Dave Broom is no stranger to Whisky Magazine readers, I wouldn't hesitate to say to most people in the whisky world. Commentator, writer, star of big and little screen and font of knowledge, it is worth checking out his new website The Whisky Manual [thewhiskymanual.uk] to see what he has been up to.
For me, this is as close to the old Talisker 8 Years Old, which was my whisky lightbulb moment and made me fall in love with whisky in the first place. It always has to be there. It is strong and smoky, but also oily and sweet, and is everything you want from a Talisker. I remember drinking the old 8 Years Old one night heading to a ceilidh, in Assynt (the far north-west of Scotland) and it struck me that it was from this kind of landscape. It spoke to me emotionally, rather than simply being a beverage. This was when I decided I had to know more about this because it’s magical.
12 Years Old
An extraordinary distillery that again seems to distil its sense of place. It is in this amazing forest at the foot of a huge granite mountain. All Hakushus have this intense, green, grassy, mossy fragrance to them, even the smoky ones. It is a great example of a whisky that seems to be fragile and delicate but has a huge amount of complexity to it.
This is a wonderful single pot still in the old Dublin style. The ‘standard’ (if you can use such a terrible word) is this ludicrously drinkable, juicy, peachy, but also kind of oily whiskey, one of the great session drams. But the Johns Lane is the 100 per cent pot still and it’s Powers on steroids. It is big, rich, huge fruit, hedonistic deliciousness.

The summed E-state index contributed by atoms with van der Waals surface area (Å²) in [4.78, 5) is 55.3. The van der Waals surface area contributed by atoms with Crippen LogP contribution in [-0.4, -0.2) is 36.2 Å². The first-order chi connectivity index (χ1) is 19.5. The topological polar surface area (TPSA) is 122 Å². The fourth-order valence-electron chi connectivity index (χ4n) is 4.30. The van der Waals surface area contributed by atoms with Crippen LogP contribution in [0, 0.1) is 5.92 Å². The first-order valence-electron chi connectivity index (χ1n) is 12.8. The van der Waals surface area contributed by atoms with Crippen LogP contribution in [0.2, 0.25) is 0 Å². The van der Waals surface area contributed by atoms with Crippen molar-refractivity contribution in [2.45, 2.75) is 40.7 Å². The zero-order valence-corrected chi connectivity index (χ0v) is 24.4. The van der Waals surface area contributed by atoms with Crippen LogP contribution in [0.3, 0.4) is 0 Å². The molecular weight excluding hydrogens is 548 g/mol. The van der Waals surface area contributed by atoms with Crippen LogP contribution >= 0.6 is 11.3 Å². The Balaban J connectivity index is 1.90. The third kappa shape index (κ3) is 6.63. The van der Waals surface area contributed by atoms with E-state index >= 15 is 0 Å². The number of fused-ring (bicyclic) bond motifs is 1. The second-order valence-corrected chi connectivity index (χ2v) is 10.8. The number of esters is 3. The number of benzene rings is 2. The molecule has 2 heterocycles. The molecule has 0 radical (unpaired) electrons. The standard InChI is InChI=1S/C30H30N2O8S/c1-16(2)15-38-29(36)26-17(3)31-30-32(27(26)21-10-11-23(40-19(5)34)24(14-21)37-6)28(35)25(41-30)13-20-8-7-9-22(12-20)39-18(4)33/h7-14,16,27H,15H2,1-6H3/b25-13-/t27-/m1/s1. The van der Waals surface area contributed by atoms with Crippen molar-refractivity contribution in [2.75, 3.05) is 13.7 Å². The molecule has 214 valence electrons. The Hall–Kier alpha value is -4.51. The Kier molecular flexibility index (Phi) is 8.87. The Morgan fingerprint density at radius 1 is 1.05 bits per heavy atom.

13 Years Old
A great dram, which was pretty much unknown until my dear friend Stephen Marshall masterminded its proper launch. It is magnificent. As a new make it is really sulphury and it takes a while for that to work itself out, but when it does you get this incredible heavy floral character coming through. A good contrast to the others I have chosen so far. It will also remind me of amazing times in this awesome little village that is home to three of the world’s greatest whisky bars.
A great whisky, blended grain loveliness, all thanks to the genius of John Glaser. Imagine, the first whisky he released after leaving Diageo is a blended grain. No one was bottling grain seriously until he did. It is utterly gorgeous, and I think it changed people’s view on how great grain whisky can be, and how complex.
A Brief final luxury
A lifetime supply of pens and paper, because I would have to be able to write and sketch.